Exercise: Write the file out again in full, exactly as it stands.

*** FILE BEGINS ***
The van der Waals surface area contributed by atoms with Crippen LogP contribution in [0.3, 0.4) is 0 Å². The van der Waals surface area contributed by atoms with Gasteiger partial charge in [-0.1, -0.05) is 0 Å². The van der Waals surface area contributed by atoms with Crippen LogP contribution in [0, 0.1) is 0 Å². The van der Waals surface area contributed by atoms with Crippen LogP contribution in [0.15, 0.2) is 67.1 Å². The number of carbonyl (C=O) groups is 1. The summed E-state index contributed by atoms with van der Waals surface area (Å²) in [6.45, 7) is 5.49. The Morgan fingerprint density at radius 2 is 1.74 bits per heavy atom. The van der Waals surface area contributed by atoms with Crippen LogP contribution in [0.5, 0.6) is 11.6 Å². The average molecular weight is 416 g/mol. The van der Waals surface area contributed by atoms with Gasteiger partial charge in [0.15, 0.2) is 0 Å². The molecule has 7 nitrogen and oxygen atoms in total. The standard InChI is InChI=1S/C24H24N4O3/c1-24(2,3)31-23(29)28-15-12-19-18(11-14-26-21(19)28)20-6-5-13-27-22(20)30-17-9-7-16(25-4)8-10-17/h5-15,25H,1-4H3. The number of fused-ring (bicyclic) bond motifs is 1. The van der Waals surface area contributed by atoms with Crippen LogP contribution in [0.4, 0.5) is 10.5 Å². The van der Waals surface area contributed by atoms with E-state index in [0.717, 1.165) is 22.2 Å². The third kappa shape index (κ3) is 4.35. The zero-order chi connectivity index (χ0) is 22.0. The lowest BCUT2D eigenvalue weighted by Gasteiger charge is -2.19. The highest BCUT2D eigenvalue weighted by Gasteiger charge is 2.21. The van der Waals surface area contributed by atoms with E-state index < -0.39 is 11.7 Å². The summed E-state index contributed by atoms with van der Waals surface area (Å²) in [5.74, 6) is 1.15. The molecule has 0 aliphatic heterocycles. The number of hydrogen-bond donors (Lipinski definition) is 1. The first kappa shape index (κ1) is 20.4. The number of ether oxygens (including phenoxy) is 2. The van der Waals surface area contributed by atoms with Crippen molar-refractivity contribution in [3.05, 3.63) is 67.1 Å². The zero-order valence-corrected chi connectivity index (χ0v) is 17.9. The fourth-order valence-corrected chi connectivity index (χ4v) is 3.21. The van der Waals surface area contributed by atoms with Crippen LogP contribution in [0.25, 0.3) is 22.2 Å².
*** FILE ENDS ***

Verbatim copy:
The van der Waals surface area contributed by atoms with Crippen LogP contribution in [0.3, 0.4) is 0 Å². The van der Waals surface area contributed by atoms with Gasteiger partial charge in [-0.1, -0.05) is 0 Å². The van der Waals surface area contributed by atoms with Crippen LogP contribution in [0, 0.1) is 0 Å². The van der Waals surface area contributed by atoms with Crippen LogP contribution in [0.15, 0.2) is 67.1 Å². The number of carbonyl (C=O) groups is 1. The summed E-state index contributed by atoms with van der Waals surface area (Å²) in [6.45, 7) is 5.49. The Morgan fingerprint density at radius 2 is 1.74 bits per heavy atom. The van der Waals surface area contributed by atoms with Crippen LogP contribution in [0.5, 0.6) is 11.6 Å². The average molecular weight is 416 g/mol. The van der Waals surface area contributed by atoms with Gasteiger partial charge in [0.15, 0.2) is 0 Å². The molecule has 7 nitrogen and oxygen atoms in total. The standard InChI is InChI=1S/C24H24N4O3/c1-24(2,3)31-23(29)28-15-12-19-18(11-14-26-21(19)28)20-6-5-13-27-22(20)30-17-9-7-16(25-4)8-10-17/h5-15,25H,1-4H3. The number of fused-ring (bicyclic) bond motifs is 1. The van der Waals surface area contributed by atoms with Crippen LogP contribution in [0.4, 0.5) is 10.5 Å². The van der Waals surface area contributed by atoms with E-state index in [0.717, 1.165) is 22.2 Å². The third kappa shape index (κ3) is 4.35. The zero-order chi connectivity index (χ0) is 22.0. The lowest BCUT2D eigenvalue weighted by Gasteiger charge is -2.19. The highest BCUT2D eigenvalue weighted by Gasteiger charge is 2.21. The van der Waals surface area contributed by atoms with E-state index < -0.39 is 11.7 Å². The summed E-state index contributed by atoms with van der Waals surface area (Å²) in [5.74, 6) is 1.15. The molecule has 0 aliphatic heterocycles. The number of hydrogen-bond donors (Lipinski definition) is 1. The first kappa shape index (κ1) is 20.4. The number of ether oxygens (including phenoxy) is 2. The van der Waals surface area contributed by atoms with Crippen molar-refractivity contribution in [3.05, 3.63) is 67.1 Å². The zero-order valence-corrected chi connectivity index (χ0v) is 17.9. The fourth-order valence-corrected chi connectivity index (χ4v) is 3.21. The van der Waals surface area contributed by atoms with Crippen LogP contribution in [0.25, 0.3) is 22.2 Å².